22 Good Ways to Avoid Financial Advisor and Investment Counselor Frauds and Scams - The Never-Do List, Part 2

This article discusses things that you should “never do” with a financial planner or investment advisor, and it covers fees, payments, and proprietary investments.

You should never do certain things with a financial planning or investment adviser. This “never-do” list cannot guarantee that you avoid problems with an adviser. However, it could help to reduce substantially the chances of experiencing problems, financial frauds, and investment scams.

The Skilled Investor's list of “never-dos” with an adviser has been split into several articles. For all these articles see,

Many of the items listed are either illegal or widely viewed as unethical. However, legality or ethics will not stop a crook. Others of these practices are legitimate and frequently encountered in the advisory industry, but they are potentially subject to abuse. If an advisor suggests listed items, you should have heightened concern, and you should not ignore the matter. If the adviser does not have a good explanation and you remain uncomfortable, find another adviser.

Financial Planner and Investment Counselor Fees

NEVER share investment profits or capital gains with your advisor.

You will never find an advisor who is willing to share in your losses, so why share in your gains? Only more wealthy “accredited” investors who sign documents asserting that they meet certain minimum asset and/or income levels can legally enter into investments that allow profit sharing with others.1 These accredited investors are presumed to be more well-informed investors who can properly assess risky investments. However, it is doubtful whether some accredited individual investors are sufficiently able to assess certain investment risks.

NEVER pay excessive asset management fees.

Before you pay even competitively priced asset management fees be certain that you will receive justifiable value in exchange. Always compare asset management fees with the alternative of paying competitive hourly fees. Your assets represent your hard-earned money. The value of an advisory service should be evaluated in relation to the long-term net returns performance of your assets and not just the total amount of gross assets you possess.

See this article: Excessive costs are a huge problem for individual investors

Payments Made to Financial Planners and Investment Advisors

NEVER make substantial advanced payments to an advisor for work that is not yet completed.

In certain circumstances, prepayments may be appropriate and you can negotiate the amount. Certainly, however, you should not pay more that 50% of any agreed upon fee as a prepayment. In addition, if any prepayment amounts asked were substantial, it would be better to ask that the job be broken down into a series of partial deliverables. You could assess these deliverables and make smaller progress payments.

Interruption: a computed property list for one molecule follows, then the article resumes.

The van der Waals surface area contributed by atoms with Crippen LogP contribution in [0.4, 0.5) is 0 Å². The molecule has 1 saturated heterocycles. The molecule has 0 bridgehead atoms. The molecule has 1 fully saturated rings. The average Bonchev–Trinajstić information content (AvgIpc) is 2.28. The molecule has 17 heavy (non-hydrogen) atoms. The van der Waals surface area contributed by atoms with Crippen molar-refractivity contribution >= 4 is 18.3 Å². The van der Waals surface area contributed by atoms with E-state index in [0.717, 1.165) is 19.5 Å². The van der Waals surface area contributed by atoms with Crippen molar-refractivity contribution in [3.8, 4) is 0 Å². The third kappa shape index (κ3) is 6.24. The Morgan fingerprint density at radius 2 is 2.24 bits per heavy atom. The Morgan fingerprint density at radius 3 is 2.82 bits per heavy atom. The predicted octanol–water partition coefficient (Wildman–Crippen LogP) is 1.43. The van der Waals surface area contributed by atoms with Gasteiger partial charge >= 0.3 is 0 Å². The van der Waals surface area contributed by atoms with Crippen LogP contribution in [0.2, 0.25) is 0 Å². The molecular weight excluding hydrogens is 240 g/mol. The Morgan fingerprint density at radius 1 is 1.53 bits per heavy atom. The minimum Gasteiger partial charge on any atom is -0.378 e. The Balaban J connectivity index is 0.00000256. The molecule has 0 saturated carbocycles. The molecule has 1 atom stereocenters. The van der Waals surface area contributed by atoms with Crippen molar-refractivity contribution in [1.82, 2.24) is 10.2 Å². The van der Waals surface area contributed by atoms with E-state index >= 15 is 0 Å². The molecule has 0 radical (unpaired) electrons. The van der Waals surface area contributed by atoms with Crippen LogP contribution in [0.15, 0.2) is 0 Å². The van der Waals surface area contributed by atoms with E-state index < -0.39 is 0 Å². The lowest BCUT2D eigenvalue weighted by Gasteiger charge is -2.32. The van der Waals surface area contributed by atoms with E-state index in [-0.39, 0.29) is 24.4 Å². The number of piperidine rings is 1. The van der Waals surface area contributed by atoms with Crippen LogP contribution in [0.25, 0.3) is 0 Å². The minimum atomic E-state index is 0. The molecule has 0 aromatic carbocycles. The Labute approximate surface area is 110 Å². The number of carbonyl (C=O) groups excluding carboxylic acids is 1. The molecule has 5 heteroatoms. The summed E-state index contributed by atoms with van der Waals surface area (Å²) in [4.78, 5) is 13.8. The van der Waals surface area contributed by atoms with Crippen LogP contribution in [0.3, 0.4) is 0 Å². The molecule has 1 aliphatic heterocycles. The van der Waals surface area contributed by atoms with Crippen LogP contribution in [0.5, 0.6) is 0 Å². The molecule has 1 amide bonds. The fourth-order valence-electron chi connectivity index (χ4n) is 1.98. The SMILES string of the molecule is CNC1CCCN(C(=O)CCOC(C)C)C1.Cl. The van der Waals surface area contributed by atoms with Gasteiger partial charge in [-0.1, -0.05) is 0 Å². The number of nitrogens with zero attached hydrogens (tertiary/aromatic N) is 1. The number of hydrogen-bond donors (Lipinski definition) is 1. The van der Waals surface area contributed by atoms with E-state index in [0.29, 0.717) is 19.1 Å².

NEVER make payable to an advisor any check, wire transfer, or other form of payment for any securities, insurance or other purchase.

Make out the check or other form of payment directly to the company from which you are buying a financial product. Your money goes directly to the company supplying the financial product and does not pass through your advisor’s account, where it could be stolen. Only contractually agreed upon planning and investment advisory fees should be paid directly to an advisor. [Note, of course, that you still should check out the investment to ensure that it is legitimate.]

NEVER provide a loan or a loan guarantee to your advisor.

NEVER proceed without a written understanding on whether your advisor can accept third party commissions or payments related to his or her business with you.

See: Does it matter how financial planners and investment advisors are paid? and Financial planner and investment advisor compensation paid by third parties

Avoid Proprietary Investments Sold Through a Financial Planner or Investment Counselor

NEVER buy proprietary investments that are only available through your advisor.

These products, which may include various limited partnerships, can pay high commissions to an advisor, but tend to be poor investments. Such illiquid, proprietary investments are difficult to value and have no ready and competitive resale market.

In general, only invest in securities that are traded in broad public markets. Yes, of course, there are numerous private offerings. These offerings are how many firms get started. However, you should already know whether you are personally sophisticated regarding the evaluation of private business opportunities. If you are not and your only source of information and judgment on a private investment opportunity is the advisor who will be paid by someone else to sell it to you, then the likelihood that you could be duped is higher. Unsophisticated investors should rely on publicly traded securities, because on average public markets tend to do a very good job of establishing the best current risk-adjusted fair market value of a security.

NEVER invest in anything about which there is little or no printed information.

However, even if there are substantial and visually impressive hardcopy materials, you still should check independent sources to insure that this proprietary ‘opportunity’ is legitimate and sensible.

See these related articles on advisor selection:

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